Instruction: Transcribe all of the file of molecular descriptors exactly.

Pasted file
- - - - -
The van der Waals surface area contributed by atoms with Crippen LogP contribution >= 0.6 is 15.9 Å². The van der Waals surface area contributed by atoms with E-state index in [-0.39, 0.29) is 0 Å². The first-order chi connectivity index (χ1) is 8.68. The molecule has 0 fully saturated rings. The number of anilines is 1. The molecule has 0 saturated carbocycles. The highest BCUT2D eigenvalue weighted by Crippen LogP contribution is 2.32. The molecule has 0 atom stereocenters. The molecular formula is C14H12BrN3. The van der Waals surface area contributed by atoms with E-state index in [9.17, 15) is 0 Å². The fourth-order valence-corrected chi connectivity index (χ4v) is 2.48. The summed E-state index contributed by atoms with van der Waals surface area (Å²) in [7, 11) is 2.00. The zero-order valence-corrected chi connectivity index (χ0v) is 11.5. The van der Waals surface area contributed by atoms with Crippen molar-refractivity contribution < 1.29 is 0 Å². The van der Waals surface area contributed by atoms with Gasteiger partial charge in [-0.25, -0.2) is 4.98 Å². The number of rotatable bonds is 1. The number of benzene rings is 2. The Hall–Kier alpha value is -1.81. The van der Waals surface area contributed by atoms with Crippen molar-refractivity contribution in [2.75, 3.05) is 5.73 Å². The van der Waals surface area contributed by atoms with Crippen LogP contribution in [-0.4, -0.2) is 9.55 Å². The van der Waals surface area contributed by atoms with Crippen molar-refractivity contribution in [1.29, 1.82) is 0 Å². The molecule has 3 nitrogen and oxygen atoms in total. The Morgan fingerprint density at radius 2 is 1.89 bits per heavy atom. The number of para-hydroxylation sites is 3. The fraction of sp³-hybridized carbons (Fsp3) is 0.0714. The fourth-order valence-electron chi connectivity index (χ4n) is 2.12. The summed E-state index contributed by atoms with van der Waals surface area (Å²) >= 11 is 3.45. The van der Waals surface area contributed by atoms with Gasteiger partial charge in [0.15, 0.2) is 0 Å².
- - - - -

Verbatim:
The van der Waals surface area contributed by atoms with Crippen LogP contribution >= 0.6 is 15.9 Å². The van der Waals surface area contributed by atoms with E-state index in [-0.39, 0.29) is 0 Å². The first-order chi connectivity index (χ1) is 8.68. The molecule has 0 fully saturated rings. The number of anilines is 1. The molecule has 0 saturated carbocycles. The highest BCUT2D eigenvalue weighted by Crippen LogP contribution is 2.32. The molecule has 0 atom stereocenters. The molecular formula is C14H12BrN3. The van der Waals surface area contributed by atoms with E-state index in [9.17, 15) is 0 Å². The fourth-order valence-corrected chi connectivity index (χ4v) is 2.48. The summed E-state index contributed by atoms with van der Waals surface area (Å²) in [7, 11) is 2.00. The zero-order valence-corrected chi connectivity index (χ0v) is 11.5. The van der Waals surface area contributed by atoms with Crippen molar-refractivity contribution < 1.29 is 0 Å². The van der Waals surface area contributed by atoms with Gasteiger partial charge in [-0.25, -0.2) is 4.98 Å². The number of rotatable bonds is 1. The number of benzene rings is 2. The Hall–Kier alpha value is -1.81. The van der Waals surface area contributed by atoms with Crippen molar-refractivity contribution in [2.75, 3.05) is 5.73 Å². The van der Waals surface area contributed by atoms with Crippen LogP contribution in [-0.4, -0.2) is 9.55 Å². The van der Waals surface area contributed by atoms with Crippen molar-refractivity contribution in [1.29, 1.82) is 0 Å². The molecule has 3 nitrogen and oxygen atoms in total. The Morgan fingerprint density at radius 2 is 1.89 bits per heavy atom. The number of para-hydroxylation sites is 3. The fraction of sp³-hybridized carbons (Fsp3) is 0.0714. The fourth-order valence-electron chi connectivity index (χ4n) is 2.12. The summed E-state index contributed by atoms with van der Waals surface area (Å²) >= 11 is 3.45. The van der Waals surface area contributed by atoms with Gasteiger partial charge in [0.15, 0.2) is 0 Å².